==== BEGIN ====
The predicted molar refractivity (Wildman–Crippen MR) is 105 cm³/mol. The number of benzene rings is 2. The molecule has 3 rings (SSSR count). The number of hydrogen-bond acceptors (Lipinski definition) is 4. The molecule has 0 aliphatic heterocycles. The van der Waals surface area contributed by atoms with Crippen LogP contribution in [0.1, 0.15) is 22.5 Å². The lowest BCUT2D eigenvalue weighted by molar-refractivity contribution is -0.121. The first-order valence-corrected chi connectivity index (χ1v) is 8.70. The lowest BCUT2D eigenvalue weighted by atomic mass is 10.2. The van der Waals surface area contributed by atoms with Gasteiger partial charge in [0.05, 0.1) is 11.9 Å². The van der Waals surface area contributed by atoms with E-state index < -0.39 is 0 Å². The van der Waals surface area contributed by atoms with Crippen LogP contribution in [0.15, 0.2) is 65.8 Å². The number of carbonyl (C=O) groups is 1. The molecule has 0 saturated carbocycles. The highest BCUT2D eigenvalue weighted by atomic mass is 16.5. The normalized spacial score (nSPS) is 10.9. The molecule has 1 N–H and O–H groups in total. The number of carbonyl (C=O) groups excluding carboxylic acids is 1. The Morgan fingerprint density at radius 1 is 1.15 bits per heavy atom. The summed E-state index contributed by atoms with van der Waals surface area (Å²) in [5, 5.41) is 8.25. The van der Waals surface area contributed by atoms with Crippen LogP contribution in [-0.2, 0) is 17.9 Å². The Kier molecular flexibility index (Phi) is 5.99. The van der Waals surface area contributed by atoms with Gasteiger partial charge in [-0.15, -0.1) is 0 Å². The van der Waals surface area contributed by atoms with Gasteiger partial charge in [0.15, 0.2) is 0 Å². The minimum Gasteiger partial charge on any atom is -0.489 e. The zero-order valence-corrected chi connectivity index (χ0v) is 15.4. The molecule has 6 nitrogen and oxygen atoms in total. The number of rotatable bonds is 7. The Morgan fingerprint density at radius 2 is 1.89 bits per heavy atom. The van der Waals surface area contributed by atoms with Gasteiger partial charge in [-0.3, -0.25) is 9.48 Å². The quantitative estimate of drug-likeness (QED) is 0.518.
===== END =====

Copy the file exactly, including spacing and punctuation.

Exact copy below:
The predicted molar refractivity (Wildman–Crippen MR) is 105 cm³/mol. The number of benzene rings is 2. The molecule has 3 rings (SSSR count). The number of hydrogen-bond acceptors (Lipinski definition) is 4. The molecule has 0 aliphatic heterocycles. The van der Waals surface area contributed by atoms with Crippen LogP contribution in [0.1, 0.15) is 22.5 Å². The lowest BCUT2D eigenvalue weighted by molar-refractivity contribution is -0.121. The first-order valence-corrected chi connectivity index (χ1v) is 8.70. The lowest BCUT2D eigenvalue weighted by atomic mass is 10.2. The van der Waals surface area contributed by atoms with Gasteiger partial charge in [0.05, 0.1) is 11.9 Å². The van der Waals surface area contributed by atoms with E-state index < -0.39 is 0 Å². The van der Waals surface area contributed by atoms with Crippen LogP contribution in [0.15, 0.2) is 65.8 Å². The number of carbonyl (C=O) groups is 1. The molecule has 0 saturated carbocycles. The highest BCUT2D eigenvalue weighted by atomic mass is 16.5. The normalized spacial score (nSPS) is 10.9. The molecule has 1 N–H and O–H groups in total. The number of carbonyl (C=O) groups excluding carboxylic acids is 1. The Morgan fingerprint density at radius 1 is 1.15 bits per heavy atom. The summed E-state index contributed by atoms with van der Waals surface area (Å²) in [5, 5.41) is 8.25. The van der Waals surface area contributed by atoms with Crippen LogP contribution in [-0.2, 0) is 17.9 Å². The Kier molecular flexibility index (Phi) is 5.99. The van der Waals surface area contributed by atoms with Gasteiger partial charge in [-0.15, -0.1) is 0 Å². The van der Waals surface area contributed by atoms with Gasteiger partial charge in [0.15, 0.2) is 0 Å². The minimum Gasteiger partial charge on any atom is -0.489 e. The zero-order valence-corrected chi connectivity index (χ0v) is 15.4. The molecule has 6 nitrogen and oxygen atoms in total. The number of rotatable bonds is 7. The Morgan fingerprint density at radius 2 is 1.89 bits per heavy atom. The van der Waals surface area contributed by atoms with Gasteiger partial charge in [-0.3, -0.25) is 9.48 Å². The quantitative estimate of drug-likeness (QED) is 0.518.